Though Prince had no formal role with the Trump campaign or transition team, he presented himself as an unofficial envoy for Trump to high‑ranking Emiratis involved in setting up his meeting with the Putin confidant, according to the officials, who did not identify the Russian.

The Post reported that Prince had ties to people in Trump’s circle, including Stephen Bannon, now serving as the president’s chief strategist and senior counsellor. Prince’s sister, Betsy DeVos, serves as education secretary in the Trump administration. Prince was also seen in the Trump transition offices in New York in December.

“We are not aware of any meetings, and Erik Prince had no role in the transition,” said Spicer, the White House press secretary. A Prince spokesman said in a statement: “Erik had no role on the transition team. This is a complete fabrication. The meeting had nothing to do with President Trump. Why is the so-called under resourced intelligence community messing around with surveillance of American citizens when they should be hunting terrorists?”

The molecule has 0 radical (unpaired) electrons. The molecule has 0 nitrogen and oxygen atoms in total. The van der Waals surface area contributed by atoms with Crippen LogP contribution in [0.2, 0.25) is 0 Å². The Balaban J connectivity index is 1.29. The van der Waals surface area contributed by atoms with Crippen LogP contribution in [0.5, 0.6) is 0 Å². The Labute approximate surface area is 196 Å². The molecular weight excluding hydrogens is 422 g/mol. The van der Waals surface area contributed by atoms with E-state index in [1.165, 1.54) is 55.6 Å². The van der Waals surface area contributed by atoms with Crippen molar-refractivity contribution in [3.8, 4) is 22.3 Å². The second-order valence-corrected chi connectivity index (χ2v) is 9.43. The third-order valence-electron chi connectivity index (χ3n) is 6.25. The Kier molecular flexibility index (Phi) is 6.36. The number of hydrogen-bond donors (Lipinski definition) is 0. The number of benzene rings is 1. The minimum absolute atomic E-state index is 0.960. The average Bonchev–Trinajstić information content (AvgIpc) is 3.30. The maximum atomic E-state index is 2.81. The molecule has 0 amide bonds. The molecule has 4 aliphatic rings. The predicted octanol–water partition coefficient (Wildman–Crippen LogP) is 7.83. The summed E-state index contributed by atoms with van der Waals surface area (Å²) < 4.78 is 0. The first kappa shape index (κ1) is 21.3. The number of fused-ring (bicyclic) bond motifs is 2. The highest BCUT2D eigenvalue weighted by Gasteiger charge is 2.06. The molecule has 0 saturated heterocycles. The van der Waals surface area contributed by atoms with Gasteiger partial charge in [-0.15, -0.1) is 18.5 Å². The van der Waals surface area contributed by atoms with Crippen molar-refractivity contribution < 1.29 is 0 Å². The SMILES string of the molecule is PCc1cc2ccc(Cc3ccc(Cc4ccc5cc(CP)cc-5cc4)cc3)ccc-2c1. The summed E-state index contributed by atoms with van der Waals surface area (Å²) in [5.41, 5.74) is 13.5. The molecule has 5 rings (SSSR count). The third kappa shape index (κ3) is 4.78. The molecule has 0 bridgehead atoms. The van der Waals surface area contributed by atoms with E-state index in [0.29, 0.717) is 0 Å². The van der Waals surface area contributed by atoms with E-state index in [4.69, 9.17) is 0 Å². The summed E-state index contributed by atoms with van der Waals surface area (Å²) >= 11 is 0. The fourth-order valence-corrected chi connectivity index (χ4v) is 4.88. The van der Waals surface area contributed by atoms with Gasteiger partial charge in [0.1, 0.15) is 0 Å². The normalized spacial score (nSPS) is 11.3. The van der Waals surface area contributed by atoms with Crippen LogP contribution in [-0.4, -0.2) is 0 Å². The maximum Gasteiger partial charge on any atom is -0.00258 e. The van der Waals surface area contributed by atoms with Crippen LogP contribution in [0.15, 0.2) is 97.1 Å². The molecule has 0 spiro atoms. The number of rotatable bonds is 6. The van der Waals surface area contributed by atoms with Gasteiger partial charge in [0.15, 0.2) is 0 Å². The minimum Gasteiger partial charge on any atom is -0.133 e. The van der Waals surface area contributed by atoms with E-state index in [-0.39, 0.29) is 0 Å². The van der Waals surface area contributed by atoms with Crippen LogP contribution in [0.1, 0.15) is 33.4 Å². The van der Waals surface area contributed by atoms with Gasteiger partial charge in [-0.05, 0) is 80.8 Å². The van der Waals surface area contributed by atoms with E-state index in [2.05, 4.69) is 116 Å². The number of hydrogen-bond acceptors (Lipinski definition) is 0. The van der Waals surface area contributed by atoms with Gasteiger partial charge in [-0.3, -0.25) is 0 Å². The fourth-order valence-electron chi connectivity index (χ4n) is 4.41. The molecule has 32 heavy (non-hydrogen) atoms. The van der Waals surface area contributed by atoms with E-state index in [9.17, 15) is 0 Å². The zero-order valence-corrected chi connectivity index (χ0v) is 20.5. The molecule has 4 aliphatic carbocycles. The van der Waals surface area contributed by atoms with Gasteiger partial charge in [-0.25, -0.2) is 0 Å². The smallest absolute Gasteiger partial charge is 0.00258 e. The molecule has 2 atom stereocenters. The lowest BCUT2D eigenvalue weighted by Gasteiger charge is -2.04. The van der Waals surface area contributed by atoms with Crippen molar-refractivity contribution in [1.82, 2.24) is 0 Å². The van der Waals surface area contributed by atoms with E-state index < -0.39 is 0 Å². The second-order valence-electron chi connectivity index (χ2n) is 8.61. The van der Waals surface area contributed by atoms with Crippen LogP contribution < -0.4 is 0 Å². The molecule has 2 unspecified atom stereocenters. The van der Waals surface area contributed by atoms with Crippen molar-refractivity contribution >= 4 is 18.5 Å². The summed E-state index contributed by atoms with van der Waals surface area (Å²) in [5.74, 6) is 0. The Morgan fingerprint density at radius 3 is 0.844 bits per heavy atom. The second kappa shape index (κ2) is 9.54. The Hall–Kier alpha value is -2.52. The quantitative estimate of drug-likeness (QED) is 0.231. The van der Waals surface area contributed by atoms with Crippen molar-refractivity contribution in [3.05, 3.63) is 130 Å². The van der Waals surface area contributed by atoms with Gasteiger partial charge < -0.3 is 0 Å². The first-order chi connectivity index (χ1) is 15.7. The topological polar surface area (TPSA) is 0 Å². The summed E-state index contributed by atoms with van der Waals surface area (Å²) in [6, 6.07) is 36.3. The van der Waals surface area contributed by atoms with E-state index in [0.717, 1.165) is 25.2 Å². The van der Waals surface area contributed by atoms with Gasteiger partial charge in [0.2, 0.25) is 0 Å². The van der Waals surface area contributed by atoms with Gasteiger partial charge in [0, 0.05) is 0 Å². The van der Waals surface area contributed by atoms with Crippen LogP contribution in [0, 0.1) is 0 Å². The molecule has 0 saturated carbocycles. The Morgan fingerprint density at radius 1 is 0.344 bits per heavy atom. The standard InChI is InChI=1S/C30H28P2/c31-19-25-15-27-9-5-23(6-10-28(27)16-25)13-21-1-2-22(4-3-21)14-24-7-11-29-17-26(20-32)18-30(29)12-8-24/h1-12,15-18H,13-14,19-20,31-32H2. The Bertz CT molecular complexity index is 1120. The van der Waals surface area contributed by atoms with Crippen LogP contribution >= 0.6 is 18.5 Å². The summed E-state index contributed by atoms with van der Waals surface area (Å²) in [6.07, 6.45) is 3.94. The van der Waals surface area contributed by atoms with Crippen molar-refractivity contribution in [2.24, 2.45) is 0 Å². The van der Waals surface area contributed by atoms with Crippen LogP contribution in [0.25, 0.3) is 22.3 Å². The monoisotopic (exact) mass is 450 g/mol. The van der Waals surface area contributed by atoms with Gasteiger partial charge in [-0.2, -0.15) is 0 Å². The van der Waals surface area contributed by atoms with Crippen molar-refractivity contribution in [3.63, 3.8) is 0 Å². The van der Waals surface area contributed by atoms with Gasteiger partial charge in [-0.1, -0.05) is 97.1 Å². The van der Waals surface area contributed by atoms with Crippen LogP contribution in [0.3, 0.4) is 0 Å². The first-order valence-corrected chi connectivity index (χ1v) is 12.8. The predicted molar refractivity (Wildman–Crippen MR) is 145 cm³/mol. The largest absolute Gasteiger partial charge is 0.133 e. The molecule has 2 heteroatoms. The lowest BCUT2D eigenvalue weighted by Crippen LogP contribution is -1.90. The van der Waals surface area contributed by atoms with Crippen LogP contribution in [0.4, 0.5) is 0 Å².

Prince is best known as the founder of Blackwater, a security firm that became a symbol of US abuses in Iraq after a series of incidents, including one in 2007 in which the company’s guards were accused — and later criminally convicted — of killing civilians in a crowded Iraqi square.

The White House has acknowledged that Flynn, Trump’s original national security adviser, and Trump adviser and son‑in‑law Jared Kushner, met with the Russian Ambassador to the United States Sergey Kislyak, in late November or early December in New York.

Flynn and Kushner were joined by Bannon for a separate meeting with the Crown Prince of Abu Dhabi, Sheikh Mohamed Bin Zayed Al‑Nahayan, who made an undisclosed visit to New York later in December, the Washington Post quoted US, European and Arab officials who spoke on the condition of anonymity.

Officials said Zayed and his brother, the UAE’s national security adviser, coordinated the Seychelles meeting with Russian government officials with the goal of establishing an unofficial back channel between Trump and Putin.

Officials said Zayed wanted to be helpful to both leaders, who had talked about working more closely together, a policy objective long advocated by the crown prince. The UAE, which sees Iran as one of its main enemies, also shared the Trump team’s interest in finding ways to drive a wedge between Moscow and Tehran.